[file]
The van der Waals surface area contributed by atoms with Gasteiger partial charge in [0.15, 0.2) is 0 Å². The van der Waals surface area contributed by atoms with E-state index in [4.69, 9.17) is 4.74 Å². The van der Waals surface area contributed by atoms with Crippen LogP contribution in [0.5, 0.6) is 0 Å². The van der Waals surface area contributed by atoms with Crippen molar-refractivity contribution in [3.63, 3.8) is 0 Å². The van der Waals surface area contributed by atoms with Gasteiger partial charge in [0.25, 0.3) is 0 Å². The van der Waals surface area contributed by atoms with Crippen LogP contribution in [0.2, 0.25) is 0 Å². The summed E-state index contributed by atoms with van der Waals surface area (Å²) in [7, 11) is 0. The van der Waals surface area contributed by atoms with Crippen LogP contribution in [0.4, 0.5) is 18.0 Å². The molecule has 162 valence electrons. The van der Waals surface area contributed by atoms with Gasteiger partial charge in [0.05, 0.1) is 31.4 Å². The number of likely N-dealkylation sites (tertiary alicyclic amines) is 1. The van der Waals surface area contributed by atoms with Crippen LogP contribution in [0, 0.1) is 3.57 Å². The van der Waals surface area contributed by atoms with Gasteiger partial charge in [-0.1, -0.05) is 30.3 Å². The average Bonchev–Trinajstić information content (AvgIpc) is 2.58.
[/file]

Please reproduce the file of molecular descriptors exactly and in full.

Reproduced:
The van der Waals surface area contributed by atoms with Gasteiger partial charge in [0.15, 0.2) is 0 Å². The van der Waals surface area contributed by atoms with E-state index in [4.69, 9.17) is 4.74 Å². The van der Waals surface area contributed by atoms with Crippen LogP contribution in [0.5, 0.6) is 0 Å². The van der Waals surface area contributed by atoms with Crippen molar-refractivity contribution in [3.63, 3.8) is 0 Å². The van der Waals surface area contributed by atoms with Gasteiger partial charge in [0.25, 0.3) is 0 Å². The van der Waals surface area contributed by atoms with Crippen LogP contribution in [0.2, 0.25) is 0 Å². The summed E-state index contributed by atoms with van der Waals surface area (Å²) in [7, 11) is 0. The van der Waals surface area contributed by atoms with Crippen LogP contribution in [0.4, 0.5) is 18.0 Å². The molecule has 162 valence electrons. The van der Waals surface area contributed by atoms with Gasteiger partial charge in [0.05, 0.1) is 31.4 Å². The number of likely N-dealkylation sites (tertiary alicyclic amines) is 1. The van der Waals surface area contributed by atoms with Crippen LogP contribution in [0, 0.1) is 3.57 Å². The van der Waals surface area contributed by atoms with Gasteiger partial charge in [-0.1, -0.05) is 30.3 Å². The average Bonchev–Trinajstić information content (AvgIpc) is 2.58.